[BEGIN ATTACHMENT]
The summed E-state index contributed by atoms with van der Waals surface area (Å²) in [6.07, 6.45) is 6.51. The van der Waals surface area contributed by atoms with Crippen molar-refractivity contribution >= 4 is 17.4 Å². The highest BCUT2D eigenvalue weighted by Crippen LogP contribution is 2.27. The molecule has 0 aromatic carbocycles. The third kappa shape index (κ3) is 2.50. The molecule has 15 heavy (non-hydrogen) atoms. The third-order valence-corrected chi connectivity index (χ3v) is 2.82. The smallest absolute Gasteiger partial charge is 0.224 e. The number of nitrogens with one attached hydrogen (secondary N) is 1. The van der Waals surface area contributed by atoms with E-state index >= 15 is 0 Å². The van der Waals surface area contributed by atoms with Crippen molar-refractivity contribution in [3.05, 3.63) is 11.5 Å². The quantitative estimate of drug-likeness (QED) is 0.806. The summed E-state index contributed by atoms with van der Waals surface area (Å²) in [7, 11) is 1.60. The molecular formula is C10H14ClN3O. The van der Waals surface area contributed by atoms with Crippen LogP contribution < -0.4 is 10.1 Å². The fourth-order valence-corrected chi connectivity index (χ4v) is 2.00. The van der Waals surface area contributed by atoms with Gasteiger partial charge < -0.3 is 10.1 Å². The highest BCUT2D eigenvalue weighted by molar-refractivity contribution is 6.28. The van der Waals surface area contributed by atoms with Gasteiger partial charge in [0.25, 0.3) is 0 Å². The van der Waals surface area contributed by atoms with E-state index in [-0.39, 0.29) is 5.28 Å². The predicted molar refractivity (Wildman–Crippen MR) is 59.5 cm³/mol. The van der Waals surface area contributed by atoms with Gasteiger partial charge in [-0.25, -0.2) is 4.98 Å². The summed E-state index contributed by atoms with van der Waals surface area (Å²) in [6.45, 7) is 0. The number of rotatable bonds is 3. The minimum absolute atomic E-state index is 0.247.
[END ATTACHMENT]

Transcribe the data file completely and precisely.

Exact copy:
The summed E-state index contributed by atoms with van der Waals surface area (Å²) in [6.07, 6.45) is 6.51. The van der Waals surface area contributed by atoms with Crippen molar-refractivity contribution >= 4 is 17.4 Å². The highest BCUT2D eigenvalue weighted by Crippen LogP contribution is 2.27. The molecule has 0 aromatic carbocycles. The third kappa shape index (κ3) is 2.50. The molecule has 15 heavy (non-hydrogen) atoms. The third-order valence-corrected chi connectivity index (χ3v) is 2.82. The smallest absolute Gasteiger partial charge is 0.224 e. The number of nitrogens with one attached hydrogen (secondary N) is 1. The van der Waals surface area contributed by atoms with E-state index >= 15 is 0 Å². The van der Waals surface area contributed by atoms with Crippen molar-refractivity contribution in [3.05, 3.63) is 11.5 Å². The quantitative estimate of drug-likeness (QED) is 0.806. The summed E-state index contributed by atoms with van der Waals surface area (Å²) in [7, 11) is 1.60. The molecular formula is C10H14ClN3O. The van der Waals surface area contributed by atoms with Crippen LogP contribution < -0.4 is 10.1 Å². The fourth-order valence-corrected chi connectivity index (χ4v) is 2.00. The van der Waals surface area contributed by atoms with Gasteiger partial charge < -0.3 is 10.1 Å². The highest BCUT2D eigenvalue weighted by molar-refractivity contribution is 6.28. The van der Waals surface area contributed by atoms with Gasteiger partial charge in [0.25, 0.3) is 0 Å². The van der Waals surface area contributed by atoms with E-state index in [-0.39, 0.29) is 5.28 Å². The predicted molar refractivity (Wildman–Crippen MR) is 59.5 cm³/mol. The van der Waals surface area contributed by atoms with Gasteiger partial charge in [-0.25, -0.2) is 4.98 Å². The summed E-state index contributed by atoms with van der Waals surface area (Å²) in [6.45, 7) is 0. The number of rotatable bonds is 3. The minimum absolute atomic E-state index is 0.247.